NFL scouts are on-hand for the East West Shrine game practices, and are meeting with the players that intrigue them after practice[s]. According to this NFL.com report, here are the players the St. Louis Rams met with on Tuesday:
Blake Bell, TE, Oklahoma
It's a weak TE class, but Scouts interested in Blake Bell. Looked good but not too rocked up at Shrine weigh in #NFLdraft— Cecil Lammey (@CecilLammey) January 12, 2015
Oklahoma QB-turned-TE Blake Bell (80) is here in St. Pete, listed at 6-6, 260 pounds ... pic.twitter.com/w3ztBz4b4Y— Greg Auman (@gregauman) January 12, 2015
Blake Bell looks the part at tight end in drills. Now needs to carry it over into production.— Tony Pauline (@TonyPauline) January 13, 2015
Here’s what NFL Media Analyst Charles Davis had to say about the Sooners’ Tight End:
Bell (6-foot-6, 260 pounds) began his OU career at quarterback, then moved to tight end this season. He had 16 receptions for 214 yards and four TDs this season and still is learning the position. While he weighs 260, he carries the weight well and looks almost lean. Davis says that, as a former quarterback, Bell will be able to quickly understand an offense and that "he runs a route with a quarterback's eyes." For a guy who has played tight end less than a season, Bell looks at ease when running routes and has good hands. He also has good bloodlines: His dad and uncle both played defensive end in the NFL. The 2015 tight end class is not a great one, and Bell -- who is one of two tight ends on the West squad -- looks to be a promising third-day prospect.
Bell might best be known for this play - while playing QB - where he didn’t treat this poor fella from TCU with a whole lot of respect. He’s now known simply as "Bell Dozer"...
Malcolm Brown, RB, Texas
QB Taylor Heinicke, RB Malcolm Brown, WRs Kasen Williams/Ezell Ruffin/Tre McBride/D.Gardner one's most intrigued by: http://t.co/1wWSQo2wQN— Eric Galko (@OptimumScouting) January 10, 2015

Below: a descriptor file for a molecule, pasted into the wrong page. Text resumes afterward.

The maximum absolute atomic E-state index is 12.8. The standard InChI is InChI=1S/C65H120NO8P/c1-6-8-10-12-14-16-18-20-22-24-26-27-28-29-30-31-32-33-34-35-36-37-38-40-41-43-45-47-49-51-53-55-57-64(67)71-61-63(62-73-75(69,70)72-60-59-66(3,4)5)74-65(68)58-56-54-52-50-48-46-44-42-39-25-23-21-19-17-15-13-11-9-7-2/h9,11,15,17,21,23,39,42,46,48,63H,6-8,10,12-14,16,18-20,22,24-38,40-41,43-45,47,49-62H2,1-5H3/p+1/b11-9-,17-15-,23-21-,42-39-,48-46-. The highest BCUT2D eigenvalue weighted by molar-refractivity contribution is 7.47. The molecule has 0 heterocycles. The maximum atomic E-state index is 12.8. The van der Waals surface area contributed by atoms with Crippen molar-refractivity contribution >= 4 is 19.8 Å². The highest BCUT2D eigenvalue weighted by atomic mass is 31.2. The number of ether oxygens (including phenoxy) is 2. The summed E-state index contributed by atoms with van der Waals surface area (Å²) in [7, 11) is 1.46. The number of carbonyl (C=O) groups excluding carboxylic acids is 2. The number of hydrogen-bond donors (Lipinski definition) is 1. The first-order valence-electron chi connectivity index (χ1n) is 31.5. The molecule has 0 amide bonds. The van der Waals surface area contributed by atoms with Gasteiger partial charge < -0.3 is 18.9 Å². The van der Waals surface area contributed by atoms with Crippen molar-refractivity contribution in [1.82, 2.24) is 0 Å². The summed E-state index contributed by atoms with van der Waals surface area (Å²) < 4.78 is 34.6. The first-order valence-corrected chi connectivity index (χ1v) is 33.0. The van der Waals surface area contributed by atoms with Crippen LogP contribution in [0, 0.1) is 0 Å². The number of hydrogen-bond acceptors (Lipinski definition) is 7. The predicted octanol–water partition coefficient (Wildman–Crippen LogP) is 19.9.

Galko has this to say about the Longhorns’ Running Back:
One of the best one-cut power runners in the 2015 NFL Draft, Brown’s plus plant and cut speed along with balance once he picks up speed. With ideal size and built, Brown does a great job of finishing broken tackles and adjusting his upper half to take on more tacklers. He lacks great initial speed, and struggles to adjust laterally after the first cut, but his explosive cut upfield and size give him the tools to emerge as the Shrine’s best runner.
Three @Shrine_Game crushes prior to practices: William & Mary WR Tre McBride Texas RB Malcolm Brown Louisville LB/EDGE Deiontrez Mount— Josh Norris (@JoshNorris) January 11, 2015
Here’s Josh Norris’ take:
Texas Longhorn Malcolm Brown was a highly coveted high school recruit. He then made an immediate impact in 2011. Perhaps the situation around him impacted the results, but Brown still has plenty of talent. When asked to make zone cuts, Brown was able to work frontside to backside with little wasted movement. He picked up yards blocked for him by finding lanes. Brown was able to be first contact with low pad level, aggression and leg drive. This means he created yards for himself, behind and beyond the line of scrimmage. That is the combination evaluators look for.
Aaron Ripkowski, FB, Oklahoma
That's how you finish a block big fella!! https://t.co/A87PWl2LJi— Anthony Slater (@anthonyVslater) December 30, 2014
It appears as though the aforementioned Texas running back and Ripkowski have a good working relationship...
The 6’1", 257 lb. fullback was the recipient of the Oklahoma’s Don Key award in 2014, which was awarded by Sooners’ head coach Bob Stoops as the player who demonstrates all-around excellence in the classroom and on the playing field.
This Scout.com article, which ranked the 11 most important players for Oklahoma in 2014 [Ripkowski landed at 6], had this to say about the fullback:
A former walk-on, Ripkowski has earned everything that has been given to him. He won reps. He earned a scholarship. He fought for carries. He bullied his way to touchdowns. After a special year, he’ll probably receive an invite to an NFL camp. It’s a long way to go for a player who had just one scholarship offer out of high school.
He’s a team-first guy, through and through.
After playing the most notable game of his career against Oklahoma State, he deflected his personal achievements on the first question.
I didn’t really think about my success. I just thought about that I was sad for the seniors. It was their final game on this home field. No one wants to go out like that.